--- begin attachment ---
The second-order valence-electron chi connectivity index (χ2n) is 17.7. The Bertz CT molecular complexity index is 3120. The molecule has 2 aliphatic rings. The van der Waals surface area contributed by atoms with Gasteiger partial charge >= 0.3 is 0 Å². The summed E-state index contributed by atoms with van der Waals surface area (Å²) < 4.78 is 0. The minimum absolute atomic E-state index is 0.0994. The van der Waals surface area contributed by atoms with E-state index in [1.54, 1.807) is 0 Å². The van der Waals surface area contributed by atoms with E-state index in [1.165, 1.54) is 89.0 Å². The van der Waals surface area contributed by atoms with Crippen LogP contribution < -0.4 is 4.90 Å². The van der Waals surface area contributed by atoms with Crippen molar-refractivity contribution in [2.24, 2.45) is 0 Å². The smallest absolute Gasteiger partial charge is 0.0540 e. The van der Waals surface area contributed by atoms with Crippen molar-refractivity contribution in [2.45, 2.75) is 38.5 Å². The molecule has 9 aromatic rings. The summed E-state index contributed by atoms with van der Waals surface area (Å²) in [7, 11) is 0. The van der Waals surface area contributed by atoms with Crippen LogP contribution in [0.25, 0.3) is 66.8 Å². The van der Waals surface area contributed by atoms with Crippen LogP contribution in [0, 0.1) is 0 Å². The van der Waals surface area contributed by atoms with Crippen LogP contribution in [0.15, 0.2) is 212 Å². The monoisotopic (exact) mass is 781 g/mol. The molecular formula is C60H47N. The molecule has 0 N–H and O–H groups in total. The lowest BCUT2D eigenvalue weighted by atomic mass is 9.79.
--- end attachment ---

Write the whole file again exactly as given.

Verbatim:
The second-order valence-electron chi connectivity index (χ2n) is 17.7. The Bertz CT molecular complexity index is 3120. The molecule has 2 aliphatic rings. The van der Waals surface area contributed by atoms with Gasteiger partial charge >= 0.3 is 0 Å². The summed E-state index contributed by atoms with van der Waals surface area (Å²) < 4.78 is 0. The minimum absolute atomic E-state index is 0.0994. The van der Waals surface area contributed by atoms with E-state index in [1.54, 1.807) is 0 Å². The van der Waals surface area contributed by atoms with E-state index in [1.165, 1.54) is 89.0 Å². The van der Waals surface area contributed by atoms with Crippen LogP contribution < -0.4 is 4.90 Å². The van der Waals surface area contributed by atoms with Crippen molar-refractivity contribution in [2.24, 2.45) is 0 Å². The smallest absolute Gasteiger partial charge is 0.0540 e. The van der Waals surface area contributed by atoms with Crippen molar-refractivity contribution in [2.45, 2.75) is 38.5 Å². The molecule has 9 aromatic rings. The summed E-state index contributed by atoms with van der Waals surface area (Å²) in [7, 11) is 0. The van der Waals surface area contributed by atoms with Crippen LogP contribution in [0.25, 0.3) is 66.8 Å². The van der Waals surface area contributed by atoms with Crippen LogP contribution in [0, 0.1) is 0 Å². The van der Waals surface area contributed by atoms with Crippen LogP contribution in [0.15, 0.2) is 212 Å². The monoisotopic (exact) mass is 781 g/mol. The molecular formula is C60H47N. The molecule has 0 N–H and O–H groups in total. The lowest BCUT2D eigenvalue weighted by atomic mass is 9.79.